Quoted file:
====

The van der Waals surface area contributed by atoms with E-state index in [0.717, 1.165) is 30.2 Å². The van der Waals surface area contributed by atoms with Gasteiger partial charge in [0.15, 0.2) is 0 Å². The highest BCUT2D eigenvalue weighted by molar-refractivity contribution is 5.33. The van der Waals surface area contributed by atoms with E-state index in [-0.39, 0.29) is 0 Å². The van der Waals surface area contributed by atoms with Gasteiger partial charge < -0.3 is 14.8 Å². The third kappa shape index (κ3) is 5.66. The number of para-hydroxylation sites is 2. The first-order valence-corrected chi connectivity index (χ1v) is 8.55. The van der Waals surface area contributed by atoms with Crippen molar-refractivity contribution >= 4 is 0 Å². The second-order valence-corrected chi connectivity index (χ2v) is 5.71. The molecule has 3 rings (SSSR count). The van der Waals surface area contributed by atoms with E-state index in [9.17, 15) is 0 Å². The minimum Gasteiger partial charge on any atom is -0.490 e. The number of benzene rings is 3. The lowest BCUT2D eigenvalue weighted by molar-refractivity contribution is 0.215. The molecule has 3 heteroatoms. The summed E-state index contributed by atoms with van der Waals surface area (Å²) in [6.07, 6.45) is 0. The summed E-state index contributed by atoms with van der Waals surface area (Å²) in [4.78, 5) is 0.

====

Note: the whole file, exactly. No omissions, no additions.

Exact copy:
The van der Waals surface area contributed by atoms with E-state index in [0.717, 1.165) is 30.2 Å². The van der Waals surface area contributed by atoms with Gasteiger partial charge in [0.15, 0.2) is 0 Å². The highest BCUT2D eigenvalue weighted by molar-refractivity contribution is 5.33. The van der Waals surface area contributed by atoms with E-state index in [-0.39, 0.29) is 0 Å². The van der Waals surface area contributed by atoms with Gasteiger partial charge < -0.3 is 14.8 Å². The third kappa shape index (κ3) is 5.66. The number of para-hydroxylation sites is 2. The first-order valence-corrected chi connectivity index (χ1v) is 8.55. The van der Waals surface area contributed by atoms with Crippen molar-refractivity contribution >= 4 is 0 Å². The second-order valence-corrected chi connectivity index (χ2v) is 5.71. The molecule has 3 rings (SSSR count). The van der Waals surface area contributed by atoms with E-state index in [9.17, 15) is 0 Å². The minimum Gasteiger partial charge on any atom is -0.490 e. The number of benzene rings is 3. The lowest BCUT2D eigenvalue weighted by molar-refractivity contribution is 0.215. The molecule has 3 heteroatoms. The summed E-state index contributed by atoms with van der Waals surface area (Å²) in [6.07, 6.45) is 0. The summed E-state index contributed by atoms with van der Waals surface area (Å²) in [4.78, 5) is 0.